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Austin DWI Attorney

DWI Charges in Austin, TX

Being charged with a DWI in Austin is a serious – and costly – event.  It is important to speak to an Austin DWI attorney quickly to preserve your rights and force the state to prove – beyond a reasonable doubt – that you committed all of the elements of a DWI charge.  In Texas, that means that you 1) Operated a motor vehicle 2) While intoxicated, 3) In a public place. 

What does it mean to be intoxicated?

The obvious answer is the alcohol content in your blood is .08 or more – this is “per se” intoxication.  But a blood test showing a BAC level is not the end of the discussion.  The state can still charge you with a DWI if your BAC is lower than that.  AND you can sometimes get dismissal even when it is higher!

It is a common misconception that a BAC of below .08 means the case will be dismissed.  Even though a reading above .08 is “per se” intoxication, the State may still prosecute if they believe that the driver has lost “the normal use of mental or physical faculties” due to an intoxicating substance – with or without a showing that BAC is above .08.

The obvious case where this happens is with substances other than alcohol, which is the subject you can read about here.  Even without other substances, though, the State can still proceed.  Obviously, without a BAC test, the State’s case is much weaker.  Many of these will be resolved in a dismissal, but it is always a case-by-case basis, and nothing is a guarantee.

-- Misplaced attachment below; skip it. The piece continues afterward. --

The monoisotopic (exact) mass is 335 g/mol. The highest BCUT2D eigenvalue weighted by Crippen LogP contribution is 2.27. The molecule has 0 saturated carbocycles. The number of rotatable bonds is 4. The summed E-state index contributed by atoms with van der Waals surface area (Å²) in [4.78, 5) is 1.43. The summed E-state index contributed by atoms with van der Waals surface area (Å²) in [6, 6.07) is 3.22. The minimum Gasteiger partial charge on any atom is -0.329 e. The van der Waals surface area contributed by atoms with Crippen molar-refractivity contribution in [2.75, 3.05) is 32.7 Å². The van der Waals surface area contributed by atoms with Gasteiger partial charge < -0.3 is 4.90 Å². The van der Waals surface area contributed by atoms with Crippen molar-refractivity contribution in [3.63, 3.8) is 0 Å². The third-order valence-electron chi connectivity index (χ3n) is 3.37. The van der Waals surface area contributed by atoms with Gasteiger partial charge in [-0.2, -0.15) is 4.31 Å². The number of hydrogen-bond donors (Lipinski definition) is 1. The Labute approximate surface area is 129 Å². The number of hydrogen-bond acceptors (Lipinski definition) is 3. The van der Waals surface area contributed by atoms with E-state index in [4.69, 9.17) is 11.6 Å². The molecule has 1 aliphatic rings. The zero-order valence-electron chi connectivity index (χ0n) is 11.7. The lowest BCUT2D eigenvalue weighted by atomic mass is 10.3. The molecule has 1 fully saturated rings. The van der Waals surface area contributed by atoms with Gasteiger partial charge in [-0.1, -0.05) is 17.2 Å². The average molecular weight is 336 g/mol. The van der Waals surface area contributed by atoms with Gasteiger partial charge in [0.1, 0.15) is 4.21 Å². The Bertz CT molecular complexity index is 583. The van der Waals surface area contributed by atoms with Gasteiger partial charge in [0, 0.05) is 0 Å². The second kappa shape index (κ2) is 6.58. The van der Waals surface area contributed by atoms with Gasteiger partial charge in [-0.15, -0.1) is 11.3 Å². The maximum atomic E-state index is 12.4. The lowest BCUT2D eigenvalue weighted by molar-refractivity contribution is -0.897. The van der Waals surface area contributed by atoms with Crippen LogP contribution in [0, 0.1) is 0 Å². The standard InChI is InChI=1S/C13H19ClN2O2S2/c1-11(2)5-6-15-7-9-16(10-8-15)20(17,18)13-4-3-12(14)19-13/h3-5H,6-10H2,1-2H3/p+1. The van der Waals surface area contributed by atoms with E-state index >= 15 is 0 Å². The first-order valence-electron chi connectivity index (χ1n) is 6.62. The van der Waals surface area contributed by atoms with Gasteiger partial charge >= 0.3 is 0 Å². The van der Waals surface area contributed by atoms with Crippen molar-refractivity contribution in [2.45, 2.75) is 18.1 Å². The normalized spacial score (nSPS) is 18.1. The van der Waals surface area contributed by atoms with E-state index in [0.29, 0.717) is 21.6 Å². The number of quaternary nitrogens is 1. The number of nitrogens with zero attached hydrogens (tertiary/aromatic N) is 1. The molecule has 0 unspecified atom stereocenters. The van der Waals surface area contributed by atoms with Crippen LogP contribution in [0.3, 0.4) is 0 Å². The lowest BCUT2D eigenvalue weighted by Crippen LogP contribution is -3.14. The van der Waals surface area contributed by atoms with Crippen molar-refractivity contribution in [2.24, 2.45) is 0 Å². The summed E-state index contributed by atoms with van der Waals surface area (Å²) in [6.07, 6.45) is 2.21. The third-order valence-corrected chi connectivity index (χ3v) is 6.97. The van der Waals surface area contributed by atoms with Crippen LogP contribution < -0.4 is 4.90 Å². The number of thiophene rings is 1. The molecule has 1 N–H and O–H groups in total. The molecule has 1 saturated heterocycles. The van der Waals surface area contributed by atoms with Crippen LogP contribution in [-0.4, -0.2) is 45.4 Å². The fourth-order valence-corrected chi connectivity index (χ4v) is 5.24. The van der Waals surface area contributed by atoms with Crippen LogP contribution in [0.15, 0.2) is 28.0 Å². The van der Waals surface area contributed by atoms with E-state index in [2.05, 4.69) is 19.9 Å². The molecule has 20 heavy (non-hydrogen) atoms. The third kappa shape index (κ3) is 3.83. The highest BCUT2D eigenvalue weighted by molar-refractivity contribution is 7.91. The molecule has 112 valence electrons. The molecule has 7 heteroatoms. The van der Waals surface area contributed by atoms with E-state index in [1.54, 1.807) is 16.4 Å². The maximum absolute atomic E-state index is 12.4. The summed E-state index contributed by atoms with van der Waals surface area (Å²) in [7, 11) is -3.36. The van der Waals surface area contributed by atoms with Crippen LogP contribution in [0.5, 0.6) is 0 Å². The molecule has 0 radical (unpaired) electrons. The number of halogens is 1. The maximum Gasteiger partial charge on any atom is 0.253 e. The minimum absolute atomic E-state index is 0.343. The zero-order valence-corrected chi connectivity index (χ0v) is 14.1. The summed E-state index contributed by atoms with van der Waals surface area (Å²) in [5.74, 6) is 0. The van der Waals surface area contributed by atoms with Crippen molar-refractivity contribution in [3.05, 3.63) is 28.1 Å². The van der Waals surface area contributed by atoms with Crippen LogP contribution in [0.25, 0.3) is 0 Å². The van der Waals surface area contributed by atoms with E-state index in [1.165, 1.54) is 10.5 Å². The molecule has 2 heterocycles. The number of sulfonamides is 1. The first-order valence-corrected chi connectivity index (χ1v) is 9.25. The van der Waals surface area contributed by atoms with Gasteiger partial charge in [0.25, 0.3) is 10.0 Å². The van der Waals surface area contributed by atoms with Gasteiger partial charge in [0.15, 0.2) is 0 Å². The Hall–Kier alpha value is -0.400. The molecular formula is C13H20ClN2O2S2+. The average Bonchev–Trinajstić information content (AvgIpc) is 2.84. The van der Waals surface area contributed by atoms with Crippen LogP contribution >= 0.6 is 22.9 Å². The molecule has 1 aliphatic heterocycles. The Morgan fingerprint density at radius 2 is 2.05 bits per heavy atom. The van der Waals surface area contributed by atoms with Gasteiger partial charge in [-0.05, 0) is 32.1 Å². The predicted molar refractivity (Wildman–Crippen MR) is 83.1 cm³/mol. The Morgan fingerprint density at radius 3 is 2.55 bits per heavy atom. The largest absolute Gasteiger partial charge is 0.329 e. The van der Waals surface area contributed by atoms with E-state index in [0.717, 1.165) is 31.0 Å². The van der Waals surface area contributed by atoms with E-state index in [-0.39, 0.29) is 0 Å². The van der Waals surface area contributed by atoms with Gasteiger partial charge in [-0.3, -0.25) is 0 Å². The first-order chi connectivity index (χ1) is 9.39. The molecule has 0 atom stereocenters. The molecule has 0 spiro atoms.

Should I refuse a Breath Test?

Like many answers in the legal world, the answer here is, “it depends.”  Typically, if you have had any alcohol at all, the answer is that you should refuse a breath test.  The reasons for this are many.  First, any level of alcohol at all – even below .08 can be used as evidence for probable cause to arrest – and later as evidence in court.  Second, once people start drinking, they are more likely to make a mistake such as underestimating the number of drinks they have had.  For some, it can take as few as 2 strong drinks to get above .08.

Maybe you have heard that in Austin, breath test refusers will simply be forced to have a blood BAC test.  This is usually true since a Magistrate Judge is on call 24 hours a day in the Travis County jail.  However, keep in mind that your BAC level is continually changing, and is usually lower the longer you wait.  If it dips below .08 before the test, the State’s case will be weaker and your result can be much better.  Lastly, the State must show that you were intoxicated at the time of driving –NOT at the time, the test was taken.  The farther away those two events are, the more difficulty the State will have in proving their case.   

Should I refuse Field Sobriety Tests (FSTs)?